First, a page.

Small Counties Fight Changes To Judicial System

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(Host) For two years now, a commission created by the Vermont Legislature has been looking for ways to deliver judicial services more efficiently and affordably across the state. 

The hope is to save almost $2.5 million, in part by using more technology, consolidating probate courts, and reducing the roles of assistant judges.

In Vermont’s two smallest counties, the commission proposes cutting staff and moving most judicial hearings to larger, neighboring counties. 

But as VPR’s Charlotte Albright reports, political leaders in Essex and Grand Isle counties are battling the plan.

(Sound of bell ringing)

(Albright) On a sunny winter day in Guildhall, Assistant Judge Allen Hodgdon rings the verdict bell from the tower of an historic white frame courthouse rising from the town common. 

Hodgdon is also an architectural historian. He says the bell is largely ornamental now, but old timers tell him they used to rush out of their houses and into the courthouse to hear the outcome of a local trial.  

Hodgdon didn’t go to law school, but he believes he has the fairness, common sense, and compassion that his neighbors expect. For over a century now, every Vermont county has elected two lay judges responsible for maintaining the courthouse and  supervising the staff and sheriff. In addition, the state pays so-called "side judges" $142 a day to help determine matters of fact – not matters of law – in certain cases.

(Hodgdon) "I think those qualities are essential, whether you are a lay judge or an attorney judge and I don’t believe that an attorney would give you a leg up on any of those aspects. So I think that’s what’s important and I do believe the average Vermonter does know and have some concept of what justice is and who they want to hear their cases. So I think it’s vital that we continue to have elected judges in our court system."

(Albright) The Commission on Judicial Operations wants to eliminate the judicial duties of elected assistant judges. The Commission says that would save the state about $288,000, though counties would still have to pay assistant judges to administer court functions and supervise sheriffs.

Counties also cover the costs of keeping courthouses open. But in Essex and Grand Isle counties, about ten paid court staffers would lose their jobs because most hearings would be moved to Chittenden or Caledonia counties.

Commission member and Vermont Bar Association President Eileen Blackwood says Vermont’s smallest counties pay too many staffers to handle too few cases.

(Blackwood) "The changes that will allow the Supreme Court to have a unified system and bring the county systems and the probate courts into the entire judiciary system are necessary in order for the court to have the flexibility it needs in order to adjust to financial difficulties."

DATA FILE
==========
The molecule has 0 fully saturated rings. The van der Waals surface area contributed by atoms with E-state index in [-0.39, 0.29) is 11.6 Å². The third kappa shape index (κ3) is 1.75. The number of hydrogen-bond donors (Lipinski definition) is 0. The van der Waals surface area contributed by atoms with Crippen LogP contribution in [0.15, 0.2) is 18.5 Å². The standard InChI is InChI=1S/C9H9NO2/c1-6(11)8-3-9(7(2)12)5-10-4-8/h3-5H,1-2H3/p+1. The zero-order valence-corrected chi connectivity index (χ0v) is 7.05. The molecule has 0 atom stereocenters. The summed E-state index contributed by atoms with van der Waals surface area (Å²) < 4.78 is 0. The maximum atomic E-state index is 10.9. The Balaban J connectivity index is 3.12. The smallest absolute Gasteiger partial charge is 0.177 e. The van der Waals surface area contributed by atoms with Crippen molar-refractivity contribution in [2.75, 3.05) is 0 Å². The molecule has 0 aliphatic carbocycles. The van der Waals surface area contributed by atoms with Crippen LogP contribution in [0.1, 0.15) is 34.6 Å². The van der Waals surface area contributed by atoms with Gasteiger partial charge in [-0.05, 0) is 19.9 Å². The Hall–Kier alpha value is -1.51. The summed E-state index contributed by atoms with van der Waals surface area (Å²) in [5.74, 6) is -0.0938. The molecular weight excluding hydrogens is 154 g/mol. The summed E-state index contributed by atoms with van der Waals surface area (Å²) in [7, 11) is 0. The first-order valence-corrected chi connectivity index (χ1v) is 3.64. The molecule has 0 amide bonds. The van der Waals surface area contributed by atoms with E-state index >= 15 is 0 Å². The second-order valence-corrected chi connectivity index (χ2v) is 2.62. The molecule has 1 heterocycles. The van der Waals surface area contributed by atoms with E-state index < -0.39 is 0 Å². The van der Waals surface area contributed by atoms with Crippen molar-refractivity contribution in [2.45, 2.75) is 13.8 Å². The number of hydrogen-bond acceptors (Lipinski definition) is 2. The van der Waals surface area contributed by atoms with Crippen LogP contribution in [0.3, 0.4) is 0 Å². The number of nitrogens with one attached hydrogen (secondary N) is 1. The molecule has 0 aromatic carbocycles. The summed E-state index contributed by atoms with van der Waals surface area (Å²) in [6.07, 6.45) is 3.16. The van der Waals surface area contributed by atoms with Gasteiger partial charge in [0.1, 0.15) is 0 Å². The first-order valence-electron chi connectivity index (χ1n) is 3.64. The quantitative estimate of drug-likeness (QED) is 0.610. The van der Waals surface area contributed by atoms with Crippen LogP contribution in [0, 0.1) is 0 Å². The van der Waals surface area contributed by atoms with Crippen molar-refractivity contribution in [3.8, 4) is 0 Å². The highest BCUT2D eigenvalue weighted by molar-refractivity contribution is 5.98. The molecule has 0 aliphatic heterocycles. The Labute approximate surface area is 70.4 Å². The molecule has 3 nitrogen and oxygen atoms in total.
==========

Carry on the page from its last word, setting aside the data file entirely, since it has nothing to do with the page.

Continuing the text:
(Clark) "This is definitely, as we see it, a power grab by the Supreme Court and I think what is being used is the current economic crisis in the state to mask that power grab."

(Albright) Ed Clark, who lives kitty-corner from the Guildhall courthouse, chairs the Essex County Democratic Party. He and his Republican counterpart, Ken Copp, are waging a rare bi-partisan battle against the commission’s restructuring plan.

(Clark) "And I think the centralization, the taking over of the courts by a few individuals, will be a disaster for Vermont. It flies in the face of our history, our traditions. It flies in the face of local control. It flies in the face of justice itself.

(Albright) Clark believes that there are better ways to save millions of dollars by, for example, collecting delinquent court fees, or even reducing the number of Supreme Court justices from five to three.

He notes that the state pays no rent for the Essex County Courthouse, and if only one staffer remains there, he says it will be, in effect, like closing it. That, he fears, will hurt the local general store that’s being renovated, and even the Post Office. 

Clark also vehemently objects to making new, larger probate court districts that could force litigants to drive across the state to be served. He thinks if anyone has to travel, it should be the lawyers.

(Clark) "Who for their own convenience may not want to travel to Grand Isle and Essex counties. But the court system wasn’t set up for the convenience of defense attorneys. It was set up to dispense justice to our citizens."

(Albright) The commission’s Eileen Blackwood says she understands why both Essex and Grand Isle counties oppose staff cuts and consolidation.  But she says failing to economize in the smallest counties could mean more closures and furloughs in district and family courts, statewide.

(Blackwood) "Those are the ones that are getting most affected by court closings and furloughs. So another million dollars in the absence of these changes is going to mean probably at least a continuation and probably an increase in those furlough days and court closings, which is what I think nobody wants to happen.

(Albright) The House Judiciary Committee has been making some changes in the bill, which is expected to reach the House floor sometime in the next few weeks.

For VPR News, I’m Charlotte Albright, in Guildhall.

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